Liverpool have already signed Darwin Nunez, sold Sadio Mane and tied Mohamed Salah to a new deal, all before flying out for their pre-season tour. It’s been a characteristically efficient summer of business for the Reds.
The departure of Michael Edwards as sporting director raised concerns that Liverpool could lose some of their advantage in the transfer market, but his successor Julian Ward has wasted no time in proving himself a more than capable replacement.
Núñez’s signing from Benfica for a projected record £85m fee was sealed within days, with Ward traveling to Portugal to seal the deal before rivals Manchester United were seemingly unfazed by Mane’s surprise decision. to leave Anfield. A week after signing his replacement, Mane’s departure to Bayern Munich was confirmed.
Liverpool’s investment in Núñez marked a clear change in transfer strategy as they broke the club’s transfer record with a deal that could amount to €100m for the 23-year-old Uruguayan international. Jurgen Klopp said in 2016 that if such numbers became the norm in football, “I wouldn’t be in a job anymore.”
In the background, Liverpool was able to secure the arrival of two young promises. Attacking midfielder Fabio Carvalho signed from Fulham, while right-back Calvin Ramsay joined from Aberdeen.
But, perhaps the most important business of all for Liverpool this summer, was to agree a new contact with Salah after almost a year of long negotiations. The Egyptian international, who signed for a further three years at Anfield, has become the highest-paid player in Liverpool history, earning £350,000 a week.
Here, German soccer expert Rafa Honigstein assesses Klopp’s summer business on the Transfer Talk podcast…
Has there been any change in Klopp’s transfer strategy?
I don’t think so [Klopp’s comment on spending] It was a joke, I think it was real six years ago. I don’t think he could have foreseen the acceleration of salaries and transfer fees. I think it shows where Liverpool are that they can spend that kind of money. They had to sell in the past, they couldn’t keep their best players. It was a situation I was very familiar with at Dortmund, every year they would lose a player and every year you constantly rebuilt yourself and as a result you lost a little bit of momentum and rhythm. And now they are in this fantastic position, Mane is gone, but they kept the one they really wanted to keep in Mo Salah and brought in one of the most exciting young strikers in Europe. It’s a fantastic situation to be in.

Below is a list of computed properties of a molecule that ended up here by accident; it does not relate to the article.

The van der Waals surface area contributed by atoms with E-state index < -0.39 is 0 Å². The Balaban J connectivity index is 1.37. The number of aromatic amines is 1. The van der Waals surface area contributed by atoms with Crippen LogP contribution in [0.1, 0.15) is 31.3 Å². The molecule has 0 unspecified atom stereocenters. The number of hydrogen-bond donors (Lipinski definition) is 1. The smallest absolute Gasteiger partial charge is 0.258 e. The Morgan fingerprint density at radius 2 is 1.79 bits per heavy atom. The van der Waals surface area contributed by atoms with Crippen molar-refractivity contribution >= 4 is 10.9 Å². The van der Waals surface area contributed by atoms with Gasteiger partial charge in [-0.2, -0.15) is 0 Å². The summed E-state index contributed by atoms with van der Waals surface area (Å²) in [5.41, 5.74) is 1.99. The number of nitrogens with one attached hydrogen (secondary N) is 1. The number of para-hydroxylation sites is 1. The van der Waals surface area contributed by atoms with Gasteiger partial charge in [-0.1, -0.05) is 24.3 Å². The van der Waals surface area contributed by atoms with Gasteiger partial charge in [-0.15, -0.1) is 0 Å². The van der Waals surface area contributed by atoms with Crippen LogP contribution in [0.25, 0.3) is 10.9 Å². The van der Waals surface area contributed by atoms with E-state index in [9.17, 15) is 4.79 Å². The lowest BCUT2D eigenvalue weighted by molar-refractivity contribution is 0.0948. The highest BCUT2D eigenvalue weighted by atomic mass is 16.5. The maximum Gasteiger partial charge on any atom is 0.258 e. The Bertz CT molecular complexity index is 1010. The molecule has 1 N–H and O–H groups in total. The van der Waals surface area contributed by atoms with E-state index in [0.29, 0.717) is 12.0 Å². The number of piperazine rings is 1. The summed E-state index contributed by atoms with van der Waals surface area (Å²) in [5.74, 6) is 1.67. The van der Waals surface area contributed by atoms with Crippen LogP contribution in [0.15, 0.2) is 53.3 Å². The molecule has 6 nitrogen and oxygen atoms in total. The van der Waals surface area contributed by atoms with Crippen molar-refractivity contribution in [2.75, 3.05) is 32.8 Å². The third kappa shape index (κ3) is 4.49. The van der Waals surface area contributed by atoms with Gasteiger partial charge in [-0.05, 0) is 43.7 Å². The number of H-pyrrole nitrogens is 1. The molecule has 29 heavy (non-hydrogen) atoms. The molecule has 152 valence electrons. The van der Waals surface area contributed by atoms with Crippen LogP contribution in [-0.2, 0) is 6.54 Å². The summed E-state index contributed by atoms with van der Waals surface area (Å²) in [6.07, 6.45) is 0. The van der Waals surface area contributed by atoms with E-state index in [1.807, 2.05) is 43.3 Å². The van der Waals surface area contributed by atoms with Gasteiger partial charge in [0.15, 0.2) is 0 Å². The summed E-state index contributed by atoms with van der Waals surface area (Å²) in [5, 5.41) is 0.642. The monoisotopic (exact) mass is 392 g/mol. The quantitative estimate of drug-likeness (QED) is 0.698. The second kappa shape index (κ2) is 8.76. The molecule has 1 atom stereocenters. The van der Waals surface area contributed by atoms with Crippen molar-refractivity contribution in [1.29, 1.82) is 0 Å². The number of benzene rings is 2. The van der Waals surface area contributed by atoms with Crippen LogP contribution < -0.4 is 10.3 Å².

Why were Liverpool able to convince Salah to stay?
I think a couple of years ago there were rumors that Salah might leave and it was almost accepted that it would get to a point where Liverpool can’t pay the wages and can’t compete with Barcelona and Real Madrid. To be completely honest, if any of them had entered we could have seen that situation because they can pay up to £500,000, a third more [than his new Liverpool wage] – at least they did [previously]. But as the economic situation has changed for Barcelona and because Real Madrid have had other interests this year, I think that Liverpool and Salah found themselves in a situation where the arguments to renew were overwhelming and that is why the agreement was reached. It could have been different if Mane had decided to stay and sign another contract. But as it played out with Liverpool making a bit of money and Nunez coming on, to get three more years out of a 30-year-old Mo Salah, I don’t see any downside.
How will Salah’s deal affect Liverpool?